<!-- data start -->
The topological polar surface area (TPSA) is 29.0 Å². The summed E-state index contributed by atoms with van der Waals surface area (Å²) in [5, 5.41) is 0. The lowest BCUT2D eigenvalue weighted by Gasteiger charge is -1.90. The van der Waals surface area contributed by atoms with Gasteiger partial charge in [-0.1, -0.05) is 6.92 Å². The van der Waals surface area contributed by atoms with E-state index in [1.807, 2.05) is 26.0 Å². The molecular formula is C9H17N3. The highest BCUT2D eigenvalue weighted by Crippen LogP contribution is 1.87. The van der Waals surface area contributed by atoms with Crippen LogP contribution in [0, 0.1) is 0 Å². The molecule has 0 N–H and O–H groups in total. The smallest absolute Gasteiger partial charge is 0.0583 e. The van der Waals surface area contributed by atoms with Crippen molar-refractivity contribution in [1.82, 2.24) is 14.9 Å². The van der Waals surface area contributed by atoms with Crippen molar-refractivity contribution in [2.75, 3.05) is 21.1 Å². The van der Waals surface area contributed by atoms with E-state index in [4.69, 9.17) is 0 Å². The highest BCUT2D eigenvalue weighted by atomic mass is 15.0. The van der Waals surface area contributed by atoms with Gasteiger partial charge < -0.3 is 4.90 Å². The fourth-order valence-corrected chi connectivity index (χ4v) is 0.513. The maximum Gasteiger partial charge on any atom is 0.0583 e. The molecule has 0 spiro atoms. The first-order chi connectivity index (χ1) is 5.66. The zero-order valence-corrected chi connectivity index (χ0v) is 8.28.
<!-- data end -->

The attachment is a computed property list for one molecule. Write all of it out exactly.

The topological polar surface area (TPSA) is 29.0 Å². The summed E-state index contributed by atoms with van der Waals surface area (Å²) in [5, 5.41) is 0. The lowest BCUT2D eigenvalue weighted by Gasteiger charge is -1.90. The van der Waals surface area contributed by atoms with Gasteiger partial charge in [-0.1, -0.05) is 6.92 Å². The van der Waals surface area contributed by atoms with E-state index in [1.807, 2.05) is 26.0 Å². The molecular formula is C9H17N3. The highest BCUT2D eigenvalue weighted by Crippen LogP contribution is 1.87. The van der Waals surface area contributed by atoms with Crippen LogP contribution in [0, 0.1) is 0 Å². The molecule has 0 N–H and O–H groups in total. The smallest absolute Gasteiger partial charge is 0.0583 e. The van der Waals surface area contributed by atoms with Crippen molar-refractivity contribution in [1.82, 2.24) is 14.9 Å². The van der Waals surface area contributed by atoms with Crippen molar-refractivity contribution in [2.75, 3.05) is 21.1 Å². The van der Waals surface area contributed by atoms with E-state index in [4.69, 9.17) is 0 Å². The highest BCUT2D eigenvalue weighted by atomic mass is 15.0. The van der Waals surface area contributed by atoms with Gasteiger partial charge < -0.3 is 4.90 Å². The fourth-order valence-corrected chi connectivity index (χ4v) is 0.513. The maximum Gasteiger partial charge on any atom is 0.0583 e. The molecule has 0 spiro atoms. The first-order chi connectivity index (χ1) is 5.66. The zero-order valence-corrected chi connectivity index (χ0v) is 8.28.